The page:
Of Storm Chasers, Tim Samaris, El Reno tornado, Blue Waters, AWS

Every now and then, you read something that just pushes all your buttons. At breakfast this morning, I was reading an article in Nov 17 Wired magazine (because Marla cut the daily newspaper delivery which used to be my morning staple, but I digress). The article is “Into the Vortex”, sorry I couldn’t find an online link. It talks about the May 2013 tornado that killed storm chasers Tim Samaris, his son Paul, and Carl Young.  Tornado nut that I am, I remember it vividly like it was yesterday.

The article went on to talk about how a researcher had been trying to simulate tornado formation on computers for years and finally got a chance to work with the supercomputer Blue Waters at the University of Illinois. It takes that kind of power to do the computations necessary. Using soundings from a similar EF-5 tornado from 2011, he was finally able to simulate a tornado.

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IE Compatibility settings, or just old IE?

As a follow up to yesterday’s rant on IE compatibility settings, sometimes you forget the simple things.  In this case, while processing form submits with jQuery, the code was setup to prevent default form submission with:


…something that wasn’t available to us in earlier versions of IE.  If it had been written in a jQuery friendly way, such as

$('#myForm').submit (function(e) {

then it would have been under jQuery’s control and handled as a jQuery normalized event.

Sorry for taking my frustration out on you IE…old biases die hard.

IE Compatibility View Settings and X-UA-Compatible meta tag

I used to hate IE with a passion.  Developing web apps for it was just a major pain in the ass. And then it didn’t bother me so much and the developer tools built into the browser finally made it a tolerable environment for building things.  It also helped that all the JS frameworks figured out how to isolate us from much of the quirks involved.

With the latest project for 1 of our clients, I’m back to “I can’t wait till MS replaces this godawful P-O-S!”  While it’s not entirely fair to current-day IE, it’s because they ever allowed those terrible IE 5 – 8 days to exist that I’m currently being punished.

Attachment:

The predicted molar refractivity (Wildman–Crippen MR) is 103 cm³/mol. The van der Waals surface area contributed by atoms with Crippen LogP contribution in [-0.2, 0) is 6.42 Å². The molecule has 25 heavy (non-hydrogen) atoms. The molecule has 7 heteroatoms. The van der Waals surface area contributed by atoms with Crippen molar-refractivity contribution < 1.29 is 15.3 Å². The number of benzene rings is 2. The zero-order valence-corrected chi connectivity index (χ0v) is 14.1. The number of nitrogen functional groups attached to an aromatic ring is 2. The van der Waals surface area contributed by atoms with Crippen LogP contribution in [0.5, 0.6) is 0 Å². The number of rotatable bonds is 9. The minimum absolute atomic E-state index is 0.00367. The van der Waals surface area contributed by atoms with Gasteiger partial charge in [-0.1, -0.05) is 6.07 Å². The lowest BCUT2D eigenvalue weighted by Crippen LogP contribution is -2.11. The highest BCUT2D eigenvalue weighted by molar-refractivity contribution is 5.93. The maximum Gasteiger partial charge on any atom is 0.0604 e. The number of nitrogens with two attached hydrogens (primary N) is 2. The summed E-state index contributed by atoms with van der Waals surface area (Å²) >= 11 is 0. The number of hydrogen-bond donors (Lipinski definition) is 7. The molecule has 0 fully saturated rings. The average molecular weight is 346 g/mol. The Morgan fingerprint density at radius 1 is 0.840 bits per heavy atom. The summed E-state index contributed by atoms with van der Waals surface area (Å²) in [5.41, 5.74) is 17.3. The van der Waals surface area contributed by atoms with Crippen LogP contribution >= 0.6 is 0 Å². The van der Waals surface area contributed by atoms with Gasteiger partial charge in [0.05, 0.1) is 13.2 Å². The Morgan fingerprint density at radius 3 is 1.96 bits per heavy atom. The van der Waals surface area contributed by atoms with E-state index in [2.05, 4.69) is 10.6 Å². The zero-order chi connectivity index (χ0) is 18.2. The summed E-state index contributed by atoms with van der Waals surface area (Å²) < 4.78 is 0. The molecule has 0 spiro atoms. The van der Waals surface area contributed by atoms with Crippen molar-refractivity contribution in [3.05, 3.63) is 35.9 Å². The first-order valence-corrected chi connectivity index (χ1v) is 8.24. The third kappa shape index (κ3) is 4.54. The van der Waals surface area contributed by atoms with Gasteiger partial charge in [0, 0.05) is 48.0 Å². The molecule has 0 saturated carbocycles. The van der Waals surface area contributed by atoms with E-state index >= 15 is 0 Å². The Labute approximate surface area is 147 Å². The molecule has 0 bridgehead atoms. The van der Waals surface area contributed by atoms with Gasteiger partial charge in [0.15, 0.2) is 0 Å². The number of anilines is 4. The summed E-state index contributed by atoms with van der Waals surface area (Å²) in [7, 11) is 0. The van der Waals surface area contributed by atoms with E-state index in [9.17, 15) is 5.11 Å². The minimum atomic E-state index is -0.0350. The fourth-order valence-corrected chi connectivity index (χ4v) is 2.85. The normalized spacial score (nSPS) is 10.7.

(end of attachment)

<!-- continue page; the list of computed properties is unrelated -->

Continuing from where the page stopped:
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Meteor, MEAN, and LAMP oh my

For the techies out there…

Most of you are familiar with LAMP — Linux Apache MySql PHP.
Of more recent vintage is MEAN – MongoDB Express Angular Node.

Each represents a technology stack that focuses on a set of tools to deliver web applications. Some significant difference between the 2 stacks would be:

  • LAMP is focused on Linux as an operating system for the stack, (though WAMP would certainly be another option)
  • MEAN obviates the operating system and Apache by using Node as the built in web-server stack that doesn’t care about OS
  • MEAN also does away with separate programming languages for the front-end (JavaScript) and the back-end (PHP), and uses JavaScript everywhere
  • MEAN is focused on the single page app (SPA), while LAMP development “could” be done that way, it’s more traditional heritage is associated with a multi-page approach

Certainly, there are SPA’s being developed out there on LAMP with jQuery being a leading player in dynamic page loading from the server. But that’s not really my focus here. It’s really to point out this historical bridge from the multi-page oriented LAMP stack to the SPA approach of MEAN.

So where does Meteor fit in? Meteor is the realization of the SPA toolset into a complete package. Rather than putting the parts together in the MEAN stack, Meteor’s encapsulates everything into their framework. Here are the coolest things I like about using Meteor:

  • Full Stack Reactivity — no code needed to have pages auto-update themselves as underlying data in the database changes…very nice
  • Database Everywhere — A mini-Mongo database is maintained on the client with Collections that are tailored to that user. This is an important component leading to…
  • Latency Compensation — traditionally when a data change is made by the user, they must wait for the server conversation to take place before the page is “updated” with that change. Latency compensation allows that change to appear immediately (via the “database everywhere” component), and then confirmed (or backed out) when the server conversation is completed

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